Press-Republican

FYI...

October 23, 2013

The Colonel's real secret of KFC's success

WASHINGTON — Louisville-based Yum! Brands is not exactly a household name, but its brands are: KFC, Taco Bell, Pizza Hut. Together they form the world's largest fast food company. In global terms, the flagship brand is good old KFC, which is an especially big hit in Asia - "Kentucky Fried Chicken" plays an integral role in Japanese Christmas traditions and its restaurants are ubiquitous in urban China. The foundations of this empire go back to a southern cook whose real culinary innovations had little to do with that famous secret blend of 11 herbs and spices.

Before there was KFC, there was really no such thing as fast-food chicken. Fast food meant thin, easily griddled burgers and thin-cut potato sticks you could dump in the deep fryer. But starting in 1930, a school dropout and army veteran named Harland Sanders - he was a teamster in Cuba during his U.S. Army stint, not a colonel - had a popular roadside motel, restaurant and service station in Corbin, Ky., where he served down-home southern classics including fried chicken and country ham. (Food critic Duncan Hines' 1940 book "Adventures in Good Eating: Good Eating Places Along the Highways of America" described the spot as "a very good place to stop en route to Cumberland Falls and the Great Smokies.") For at least the next decade, Sanders and his restaurant prospered. He became a prominent member of the local community and, despite having been born and raised in Indiana, was commissioned a Kentucky Colonel by Gov. Lawrence Wetherby.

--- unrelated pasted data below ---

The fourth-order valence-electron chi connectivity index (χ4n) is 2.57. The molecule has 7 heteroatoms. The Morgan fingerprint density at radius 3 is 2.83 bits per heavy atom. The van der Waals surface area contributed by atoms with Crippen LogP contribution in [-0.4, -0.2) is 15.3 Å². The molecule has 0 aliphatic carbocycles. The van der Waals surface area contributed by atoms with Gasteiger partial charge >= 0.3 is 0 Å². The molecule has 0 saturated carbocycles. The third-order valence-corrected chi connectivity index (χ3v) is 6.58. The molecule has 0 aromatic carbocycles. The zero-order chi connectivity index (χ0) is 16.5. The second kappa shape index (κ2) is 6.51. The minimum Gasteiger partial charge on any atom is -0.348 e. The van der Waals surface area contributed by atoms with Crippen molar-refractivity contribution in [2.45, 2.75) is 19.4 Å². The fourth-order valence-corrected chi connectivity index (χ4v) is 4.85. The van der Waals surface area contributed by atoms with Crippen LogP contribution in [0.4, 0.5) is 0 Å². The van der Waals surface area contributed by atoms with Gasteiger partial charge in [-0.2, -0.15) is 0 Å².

And then came the interstate. We can only speculate as to the quality of the food at Sanders' old place, but Hines' recommendation was spot-on in terms of location. Driving south from Lexington on U.S. 25, you'd pass right by the restaurant just a few miles before reaching the turn for the Cumberland Falls Highway that would take you away from commerce and toward natural beauty. Then I-75 was built, and between Corbin and Lexington, it runs parallel to - but distinctly west of - the old U.S. 25. The new grade-separated road provided a much faster route for through-travelers. Sanders' business closed in 1955.

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